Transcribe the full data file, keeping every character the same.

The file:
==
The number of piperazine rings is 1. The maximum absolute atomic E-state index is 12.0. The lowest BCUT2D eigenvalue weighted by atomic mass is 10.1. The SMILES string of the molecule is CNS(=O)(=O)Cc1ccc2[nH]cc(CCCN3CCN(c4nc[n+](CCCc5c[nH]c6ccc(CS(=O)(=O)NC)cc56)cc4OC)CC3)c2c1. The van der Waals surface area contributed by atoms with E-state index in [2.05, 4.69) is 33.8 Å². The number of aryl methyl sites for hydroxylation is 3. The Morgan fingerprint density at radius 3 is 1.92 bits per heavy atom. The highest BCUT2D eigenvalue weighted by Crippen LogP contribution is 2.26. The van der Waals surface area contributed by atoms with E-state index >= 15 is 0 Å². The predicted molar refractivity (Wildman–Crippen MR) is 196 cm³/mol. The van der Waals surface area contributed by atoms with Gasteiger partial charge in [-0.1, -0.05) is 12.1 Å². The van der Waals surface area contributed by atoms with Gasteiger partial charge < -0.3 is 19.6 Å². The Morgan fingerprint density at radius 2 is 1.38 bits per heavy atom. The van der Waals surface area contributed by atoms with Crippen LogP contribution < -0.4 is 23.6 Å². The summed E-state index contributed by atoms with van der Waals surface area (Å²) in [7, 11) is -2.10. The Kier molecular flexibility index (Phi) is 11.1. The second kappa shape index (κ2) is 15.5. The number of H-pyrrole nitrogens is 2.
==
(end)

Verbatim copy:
The number of piperazine rings is 1. The maximum absolute atomic E-state index is 12.0. The lowest BCUT2D eigenvalue weighted by atomic mass is 10.1. The SMILES string of the molecule is CNS(=O)(=O)Cc1ccc2[nH]cc(CCCN3CCN(c4nc[n+](CCCc5c[nH]c6ccc(CS(=O)(=O)NC)cc56)cc4OC)CC3)c2c1. The van der Waals surface area contributed by atoms with E-state index in [2.05, 4.69) is 33.8 Å². The number of aryl methyl sites for hydroxylation is 3. The Morgan fingerprint density at radius 3 is 1.92 bits per heavy atom. The highest BCUT2D eigenvalue weighted by Crippen LogP contribution is 2.26. The van der Waals surface area contributed by atoms with E-state index >= 15 is 0 Å². The predicted molar refractivity (Wildman–Crippen MR) is 196 cm³/mol. The van der Waals surface area contributed by atoms with Gasteiger partial charge in [-0.1, -0.05) is 12.1 Å². The van der Waals surface area contributed by atoms with Gasteiger partial charge < -0.3 is 19.6 Å². The Morgan fingerprint density at radius 2 is 1.38 bits per heavy atom. The van der Waals surface area contributed by atoms with Crippen LogP contribution < -0.4 is 23.6 Å². The summed E-state index contributed by atoms with van der Waals surface area (Å²) in [7, 11) is -2.10. The Kier molecular flexibility index (Phi) is 11.1. The second kappa shape index (κ2) is 15.5. The number of H-pyrrole nitrogens is 2.